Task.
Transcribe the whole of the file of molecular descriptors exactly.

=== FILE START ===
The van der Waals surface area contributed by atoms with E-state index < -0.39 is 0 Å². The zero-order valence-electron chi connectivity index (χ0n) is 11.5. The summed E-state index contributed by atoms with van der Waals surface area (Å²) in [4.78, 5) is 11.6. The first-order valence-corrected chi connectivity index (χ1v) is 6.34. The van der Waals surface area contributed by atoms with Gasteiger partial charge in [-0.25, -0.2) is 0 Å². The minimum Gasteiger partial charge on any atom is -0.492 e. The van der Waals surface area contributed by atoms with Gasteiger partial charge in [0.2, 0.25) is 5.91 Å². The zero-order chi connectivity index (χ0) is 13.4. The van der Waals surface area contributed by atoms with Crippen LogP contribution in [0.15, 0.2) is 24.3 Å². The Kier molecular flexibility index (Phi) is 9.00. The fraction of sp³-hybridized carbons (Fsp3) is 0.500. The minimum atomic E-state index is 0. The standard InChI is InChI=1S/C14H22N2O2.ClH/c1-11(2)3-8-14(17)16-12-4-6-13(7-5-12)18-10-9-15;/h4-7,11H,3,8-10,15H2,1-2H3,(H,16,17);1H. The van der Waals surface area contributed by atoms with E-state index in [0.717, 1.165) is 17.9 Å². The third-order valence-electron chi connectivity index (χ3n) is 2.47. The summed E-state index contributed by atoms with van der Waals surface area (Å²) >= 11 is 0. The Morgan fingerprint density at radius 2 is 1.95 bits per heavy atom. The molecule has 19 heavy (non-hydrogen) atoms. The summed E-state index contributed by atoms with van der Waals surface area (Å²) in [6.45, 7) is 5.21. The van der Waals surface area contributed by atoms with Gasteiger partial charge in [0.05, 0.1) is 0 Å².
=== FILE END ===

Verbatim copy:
The van der Waals surface area contributed by atoms with E-state index < -0.39 is 0 Å². The zero-order valence-electron chi connectivity index (χ0n) is 11.5. The summed E-state index contributed by atoms with van der Waals surface area (Å²) in [4.78, 5) is 11.6. The first-order valence-corrected chi connectivity index (χ1v) is 6.34. The van der Waals surface area contributed by atoms with Gasteiger partial charge in [-0.25, -0.2) is 0 Å². The minimum Gasteiger partial charge on any atom is -0.492 e. The van der Waals surface area contributed by atoms with Gasteiger partial charge in [0.2, 0.25) is 5.91 Å². The zero-order chi connectivity index (χ0) is 13.4. The van der Waals surface area contributed by atoms with Crippen LogP contribution in [0.15, 0.2) is 24.3 Å². The Kier molecular flexibility index (Phi) is 9.00. The fraction of sp³-hybridized carbons (Fsp3) is 0.500. The minimum atomic E-state index is 0. The standard InChI is InChI=1S/C14H22N2O2.ClH/c1-11(2)3-8-14(17)16-12-4-6-13(7-5-12)18-10-9-15;/h4-7,11H,3,8-10,15H2,1-2H3,(H,16,17);1H. The van der Waals surface area contributed by atoms with E-state index in [0.717, 1.165) is 17.9 Å². The third-order valence-electron chi connectivity index (χ3n) is 2.47. The summed E-state index contributed by atoms with van der Waals surface area (Å²) >= 11 is 0. The Morgan fingerprint density at radius 2 is 1.95 bits per heavy atom. The molecule has 19 heavy (non-hydrogen) atoms. The summed E-state index contributed by atoms with van der Waals surface area (Å²) in [6.45, 7) is 5.21. The van der Waals surface area contributed by atoms with Gasteiger partial charge in [0.05, 0.1) is 0 Å².